My experiences match Kaz's.  I was drawn to C++ in the early 90s when I 
had to find no end of obscure bugs in some badly written C (and a not 
very helpful C compiler).  Coercing the code to compile as C++ removed 
the bulk of the bugs, most of which were down to misuse of enumerations 
and mismatched parameters.

I'm shire a lot of these (except maybe the enum abuse) would be picked 
up by modern C compiler or lint with the appropriate options, but that's 
more buggering about than just using g++/CC.

<snip>

> That might still require more dabbling with the language than someone would
> like (some people like to be in control of their development and when most
> of the time is spent battling the language and/or compiler, then that is not
> very productive).

Ever used Ada? :)

-- 
Ian Collins
0
Ian
10/16/2014 12:17:30 AM

"Ian Collins" <ian-news@hotmail.com> wrote in message 
news:ca8d0jFerbqU17@mid.individual.net...
> Siri Crews wrote:
>> In article <ca875pFerbqU16@mid.individual.net>,
>>   Ian Collins <ian-news@hotmail.com> wrote:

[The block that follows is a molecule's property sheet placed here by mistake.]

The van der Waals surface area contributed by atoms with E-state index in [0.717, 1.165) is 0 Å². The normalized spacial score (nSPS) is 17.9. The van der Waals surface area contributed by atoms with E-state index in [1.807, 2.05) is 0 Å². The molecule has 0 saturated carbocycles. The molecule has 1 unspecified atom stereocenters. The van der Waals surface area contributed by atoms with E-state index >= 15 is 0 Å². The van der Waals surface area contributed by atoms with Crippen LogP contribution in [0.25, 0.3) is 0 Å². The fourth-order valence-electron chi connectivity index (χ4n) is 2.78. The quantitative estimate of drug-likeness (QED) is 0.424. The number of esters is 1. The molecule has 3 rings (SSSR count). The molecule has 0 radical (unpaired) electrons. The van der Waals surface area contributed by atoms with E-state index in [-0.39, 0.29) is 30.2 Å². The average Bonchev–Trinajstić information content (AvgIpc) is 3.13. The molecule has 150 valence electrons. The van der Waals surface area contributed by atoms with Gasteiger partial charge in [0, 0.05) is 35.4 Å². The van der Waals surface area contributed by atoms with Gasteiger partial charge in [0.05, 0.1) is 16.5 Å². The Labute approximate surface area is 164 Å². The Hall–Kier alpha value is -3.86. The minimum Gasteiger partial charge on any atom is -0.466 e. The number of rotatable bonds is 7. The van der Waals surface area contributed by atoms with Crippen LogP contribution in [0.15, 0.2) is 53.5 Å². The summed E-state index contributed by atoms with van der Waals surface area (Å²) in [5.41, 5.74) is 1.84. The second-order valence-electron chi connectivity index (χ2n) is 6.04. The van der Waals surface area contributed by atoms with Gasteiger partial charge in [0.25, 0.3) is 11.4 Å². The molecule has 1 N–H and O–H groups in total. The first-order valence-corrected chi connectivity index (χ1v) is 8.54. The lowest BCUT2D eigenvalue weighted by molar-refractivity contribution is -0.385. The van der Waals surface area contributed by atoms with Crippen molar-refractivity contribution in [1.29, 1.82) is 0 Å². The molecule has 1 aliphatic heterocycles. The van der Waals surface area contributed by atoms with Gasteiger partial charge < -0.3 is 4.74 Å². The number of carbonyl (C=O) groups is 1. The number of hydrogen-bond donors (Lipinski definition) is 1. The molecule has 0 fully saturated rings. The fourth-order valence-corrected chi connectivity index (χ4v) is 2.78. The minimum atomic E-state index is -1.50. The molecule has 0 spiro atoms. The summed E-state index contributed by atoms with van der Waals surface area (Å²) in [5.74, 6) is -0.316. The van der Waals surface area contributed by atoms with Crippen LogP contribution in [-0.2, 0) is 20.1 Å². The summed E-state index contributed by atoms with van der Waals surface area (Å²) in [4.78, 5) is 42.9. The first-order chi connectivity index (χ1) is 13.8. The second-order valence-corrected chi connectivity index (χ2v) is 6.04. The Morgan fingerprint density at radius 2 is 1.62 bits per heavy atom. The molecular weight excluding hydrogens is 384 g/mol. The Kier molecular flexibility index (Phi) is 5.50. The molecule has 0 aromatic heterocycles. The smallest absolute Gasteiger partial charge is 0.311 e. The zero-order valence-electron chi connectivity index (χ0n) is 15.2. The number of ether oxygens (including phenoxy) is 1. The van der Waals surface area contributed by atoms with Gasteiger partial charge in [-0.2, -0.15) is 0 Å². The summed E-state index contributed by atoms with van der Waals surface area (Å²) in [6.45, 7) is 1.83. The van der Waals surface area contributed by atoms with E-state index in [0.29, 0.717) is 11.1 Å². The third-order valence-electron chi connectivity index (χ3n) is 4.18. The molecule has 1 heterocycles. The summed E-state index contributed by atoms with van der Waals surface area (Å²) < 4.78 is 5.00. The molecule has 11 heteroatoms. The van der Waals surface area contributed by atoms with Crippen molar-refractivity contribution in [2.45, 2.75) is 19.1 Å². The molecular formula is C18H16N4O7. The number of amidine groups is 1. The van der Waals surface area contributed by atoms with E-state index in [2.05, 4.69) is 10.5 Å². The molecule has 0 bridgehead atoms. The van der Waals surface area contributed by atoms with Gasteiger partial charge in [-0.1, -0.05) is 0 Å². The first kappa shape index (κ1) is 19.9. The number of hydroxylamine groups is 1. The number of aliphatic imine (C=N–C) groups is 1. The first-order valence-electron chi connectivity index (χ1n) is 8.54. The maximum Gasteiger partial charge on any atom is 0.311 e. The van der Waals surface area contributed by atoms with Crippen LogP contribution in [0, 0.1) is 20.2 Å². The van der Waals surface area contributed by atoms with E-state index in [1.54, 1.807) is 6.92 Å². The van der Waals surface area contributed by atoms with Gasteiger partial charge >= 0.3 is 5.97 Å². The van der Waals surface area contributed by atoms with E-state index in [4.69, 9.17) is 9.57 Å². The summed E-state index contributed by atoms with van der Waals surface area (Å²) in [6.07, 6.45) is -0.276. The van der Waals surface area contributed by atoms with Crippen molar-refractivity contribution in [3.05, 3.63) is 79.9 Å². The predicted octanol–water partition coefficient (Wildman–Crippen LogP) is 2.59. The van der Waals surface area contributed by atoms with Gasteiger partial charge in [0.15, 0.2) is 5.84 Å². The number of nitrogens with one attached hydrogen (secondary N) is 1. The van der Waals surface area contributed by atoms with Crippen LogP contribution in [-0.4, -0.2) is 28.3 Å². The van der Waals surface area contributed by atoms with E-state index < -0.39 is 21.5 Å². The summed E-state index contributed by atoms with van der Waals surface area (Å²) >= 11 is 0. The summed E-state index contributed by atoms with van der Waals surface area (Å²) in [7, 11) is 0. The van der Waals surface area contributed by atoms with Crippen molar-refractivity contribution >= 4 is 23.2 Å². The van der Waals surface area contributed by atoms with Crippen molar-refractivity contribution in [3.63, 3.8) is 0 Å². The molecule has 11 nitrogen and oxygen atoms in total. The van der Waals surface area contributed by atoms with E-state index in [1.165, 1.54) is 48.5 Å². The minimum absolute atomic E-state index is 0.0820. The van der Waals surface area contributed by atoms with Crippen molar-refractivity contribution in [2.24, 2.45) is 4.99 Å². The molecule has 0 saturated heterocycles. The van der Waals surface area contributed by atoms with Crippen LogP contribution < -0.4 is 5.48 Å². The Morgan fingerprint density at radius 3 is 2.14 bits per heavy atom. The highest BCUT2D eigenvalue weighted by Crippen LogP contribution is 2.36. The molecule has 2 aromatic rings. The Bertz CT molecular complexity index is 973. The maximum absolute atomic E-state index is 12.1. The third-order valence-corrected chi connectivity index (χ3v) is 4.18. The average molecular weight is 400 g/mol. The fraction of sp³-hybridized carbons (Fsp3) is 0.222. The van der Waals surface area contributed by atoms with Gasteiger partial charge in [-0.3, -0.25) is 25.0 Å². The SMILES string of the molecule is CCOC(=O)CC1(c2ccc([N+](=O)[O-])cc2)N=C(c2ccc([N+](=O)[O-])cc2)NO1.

>>
>>> If you want to use C++ for a linear algebra library, you would want to
>>> take advantage of other language features.  Operator overloading only
>>> starts to add value when used with other language features, especially
>>> references.
>>
>> So you're saying I should ignore this guy:
>>
>>      In article <ca7ts8FerbqU12@mid.individual.net>,
>>       Ian Collins <ian-news@hotmail.com> wrote:
>>
>>      > One of these days you will grasp the simple concept of NOT USING 
>> THE
>>      > BITS YOU DON'T LIKE!
>>      >
>>      > If someone just wants C + operator overloading they can simply use 
>> that
>>      > subset of C++.  This works well and it is portable.
>
> No, I'm saying exercise some intelligence.
>
> Sure you can just use operator overloading alone:
>
> struct Vector
> {
>   int *data;
>
>   int operator[]( unsigned n ) { return data[n]; }
> };
>
> However overloaded arithmetic operators are usually associated with 
> objects (such as a complex number, a bignum, a matrix...).  Once the 
> object representation becomes non-trivial, it makes sense to use more 
> language features.

Once objects become non-trivial, it makes more sense to switch to a dynamic 
scripting language (Python etc), since the overheads of such languages will 
not be so significant compared with the manipulation of those objects (and 
there are faster versions coming along).

Once done, programming in a scripting language is far easier and much more